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BlackBerry-maker Research in Motion has come up with an interim solution to prevent India from shutting down its services, which would have affected one million users of the smartphone. As our reporter finds out, Blackberry subscribers in India are rejoicing for a 60-day extension during which the Indian government will review the situation.
Research in Motion has decided to give the Indian authorities access to its encrypted smartphone data, starting September 1.
The decision comes after weeks of discussions.
Onkar Kedia, Spokesperson of India's Federal Home Ministry said "RIM have made certain proposals for lawful access by law enforcement agencies, and these would be operationalised immediately. The feasibility of the solutions offered would be assessed thereafter."
New Delhi had threatened to shut down BlackBerry email services by Tuesday, unless RIM provided a way for officials to access email and messenger services.
Indian authorities are concerned that secure BlackBerry data could be used by militants to plan attacks.
And it's not just RIM. They are also pushing Google and Skype to set up local servers that allow full monitoring.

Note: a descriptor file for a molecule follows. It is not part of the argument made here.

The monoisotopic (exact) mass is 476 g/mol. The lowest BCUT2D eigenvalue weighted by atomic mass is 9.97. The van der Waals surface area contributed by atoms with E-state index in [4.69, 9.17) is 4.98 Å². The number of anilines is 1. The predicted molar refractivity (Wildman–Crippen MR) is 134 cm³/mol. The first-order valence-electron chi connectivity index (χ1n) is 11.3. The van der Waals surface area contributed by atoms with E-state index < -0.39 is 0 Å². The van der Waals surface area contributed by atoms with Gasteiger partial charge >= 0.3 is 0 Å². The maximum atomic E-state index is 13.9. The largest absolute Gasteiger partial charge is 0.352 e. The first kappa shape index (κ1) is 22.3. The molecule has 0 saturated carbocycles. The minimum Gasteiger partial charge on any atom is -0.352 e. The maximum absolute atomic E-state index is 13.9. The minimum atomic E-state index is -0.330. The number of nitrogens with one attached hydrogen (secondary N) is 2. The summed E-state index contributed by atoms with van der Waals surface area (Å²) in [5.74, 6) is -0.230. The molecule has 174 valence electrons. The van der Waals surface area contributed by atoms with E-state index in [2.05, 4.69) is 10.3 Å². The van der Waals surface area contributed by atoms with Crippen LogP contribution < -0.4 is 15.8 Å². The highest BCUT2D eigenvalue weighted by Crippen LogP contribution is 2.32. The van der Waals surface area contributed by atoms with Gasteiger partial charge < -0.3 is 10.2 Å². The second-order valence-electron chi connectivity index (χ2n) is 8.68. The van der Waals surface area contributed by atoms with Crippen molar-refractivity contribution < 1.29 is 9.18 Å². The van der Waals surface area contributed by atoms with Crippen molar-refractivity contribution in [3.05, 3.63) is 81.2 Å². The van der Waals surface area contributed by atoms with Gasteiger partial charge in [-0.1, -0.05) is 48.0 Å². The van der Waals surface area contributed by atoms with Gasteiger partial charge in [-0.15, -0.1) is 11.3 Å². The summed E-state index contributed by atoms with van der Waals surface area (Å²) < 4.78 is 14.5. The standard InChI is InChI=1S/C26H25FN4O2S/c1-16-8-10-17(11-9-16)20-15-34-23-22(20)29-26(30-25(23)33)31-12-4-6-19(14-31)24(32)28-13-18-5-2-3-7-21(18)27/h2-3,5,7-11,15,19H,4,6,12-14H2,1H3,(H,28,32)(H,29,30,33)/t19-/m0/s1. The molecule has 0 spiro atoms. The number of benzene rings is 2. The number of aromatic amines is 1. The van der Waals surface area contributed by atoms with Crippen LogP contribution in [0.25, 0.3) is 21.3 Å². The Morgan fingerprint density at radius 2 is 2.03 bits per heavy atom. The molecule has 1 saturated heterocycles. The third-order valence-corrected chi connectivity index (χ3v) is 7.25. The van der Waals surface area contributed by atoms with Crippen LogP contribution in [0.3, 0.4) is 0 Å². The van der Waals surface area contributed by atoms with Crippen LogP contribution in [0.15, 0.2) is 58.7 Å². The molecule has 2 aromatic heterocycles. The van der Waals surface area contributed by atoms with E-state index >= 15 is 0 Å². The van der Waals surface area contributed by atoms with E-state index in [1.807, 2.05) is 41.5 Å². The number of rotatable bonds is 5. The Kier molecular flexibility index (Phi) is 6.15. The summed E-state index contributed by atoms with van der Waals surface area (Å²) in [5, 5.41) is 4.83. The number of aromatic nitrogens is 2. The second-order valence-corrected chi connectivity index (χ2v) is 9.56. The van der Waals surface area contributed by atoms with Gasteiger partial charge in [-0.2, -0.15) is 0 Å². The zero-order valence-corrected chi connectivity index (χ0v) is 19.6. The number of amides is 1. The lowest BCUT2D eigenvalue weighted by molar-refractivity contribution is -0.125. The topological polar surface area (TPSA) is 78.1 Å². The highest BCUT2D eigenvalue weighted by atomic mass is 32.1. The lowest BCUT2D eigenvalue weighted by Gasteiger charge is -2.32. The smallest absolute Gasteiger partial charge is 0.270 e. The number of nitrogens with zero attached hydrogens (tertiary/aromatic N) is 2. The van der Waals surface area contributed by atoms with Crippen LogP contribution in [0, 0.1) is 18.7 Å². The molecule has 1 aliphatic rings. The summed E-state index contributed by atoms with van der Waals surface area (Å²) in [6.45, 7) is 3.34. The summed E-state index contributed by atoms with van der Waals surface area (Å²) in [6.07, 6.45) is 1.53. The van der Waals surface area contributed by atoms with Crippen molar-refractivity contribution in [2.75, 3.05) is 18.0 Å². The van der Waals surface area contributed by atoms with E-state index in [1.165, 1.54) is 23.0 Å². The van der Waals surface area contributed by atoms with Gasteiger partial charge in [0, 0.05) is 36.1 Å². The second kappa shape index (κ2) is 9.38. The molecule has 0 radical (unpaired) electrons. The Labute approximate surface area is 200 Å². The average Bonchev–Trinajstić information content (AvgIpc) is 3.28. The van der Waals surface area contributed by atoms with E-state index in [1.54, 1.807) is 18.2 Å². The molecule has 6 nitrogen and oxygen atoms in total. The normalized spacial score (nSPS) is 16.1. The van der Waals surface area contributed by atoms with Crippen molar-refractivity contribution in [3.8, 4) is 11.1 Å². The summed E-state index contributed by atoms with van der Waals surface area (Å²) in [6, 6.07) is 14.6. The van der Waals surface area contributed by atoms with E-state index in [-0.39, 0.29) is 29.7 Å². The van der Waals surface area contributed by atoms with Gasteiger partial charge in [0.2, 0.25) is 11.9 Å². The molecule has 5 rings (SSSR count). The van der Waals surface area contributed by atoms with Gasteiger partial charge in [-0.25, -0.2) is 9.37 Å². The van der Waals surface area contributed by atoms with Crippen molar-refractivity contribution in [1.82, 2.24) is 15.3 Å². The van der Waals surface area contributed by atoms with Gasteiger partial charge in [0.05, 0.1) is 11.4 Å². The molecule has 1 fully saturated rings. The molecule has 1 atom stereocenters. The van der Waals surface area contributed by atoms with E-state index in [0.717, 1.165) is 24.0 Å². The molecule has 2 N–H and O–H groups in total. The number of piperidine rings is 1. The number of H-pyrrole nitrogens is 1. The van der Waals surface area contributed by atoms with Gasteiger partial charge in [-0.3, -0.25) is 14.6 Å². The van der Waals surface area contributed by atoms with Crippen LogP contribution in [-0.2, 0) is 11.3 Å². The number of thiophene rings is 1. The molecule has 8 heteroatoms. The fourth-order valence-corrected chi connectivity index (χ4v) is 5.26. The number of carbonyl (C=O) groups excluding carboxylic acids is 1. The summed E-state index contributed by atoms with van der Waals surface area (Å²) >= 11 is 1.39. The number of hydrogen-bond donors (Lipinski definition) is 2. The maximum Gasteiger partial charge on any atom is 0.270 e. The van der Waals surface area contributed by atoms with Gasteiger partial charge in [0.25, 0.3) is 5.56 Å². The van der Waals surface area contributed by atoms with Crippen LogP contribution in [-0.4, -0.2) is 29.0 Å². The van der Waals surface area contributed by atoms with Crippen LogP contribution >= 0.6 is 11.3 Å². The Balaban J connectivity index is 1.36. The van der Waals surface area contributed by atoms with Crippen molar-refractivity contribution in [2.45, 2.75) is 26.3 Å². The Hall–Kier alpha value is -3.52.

India says the situation will be reviewed in 60 days.
Meanwhile, BlackBerry users across India are happy for the extension. The Canadian-based wireless giant has more than a million subscribers in the world's second fastest growing economy. Sellers say the decision has boosted sales of the smartphone.
Raghav, Blackberry seller said "To tell you, the fact is that by doing this extension there is a little craze amongst the customers that there is a hope for blackberry to be in India still and by this the sale is boosted again, its not come down. Till now we have not got any false reaction from this statement at all. So I think it will be better still."
Though RIM has already made BlackBerry Internet, voice calls and messenger available to the authorities, India is seeking access to its unique encrypted service for business and corporate clients, that is routed through RIM's own servers based in the UK and Canada.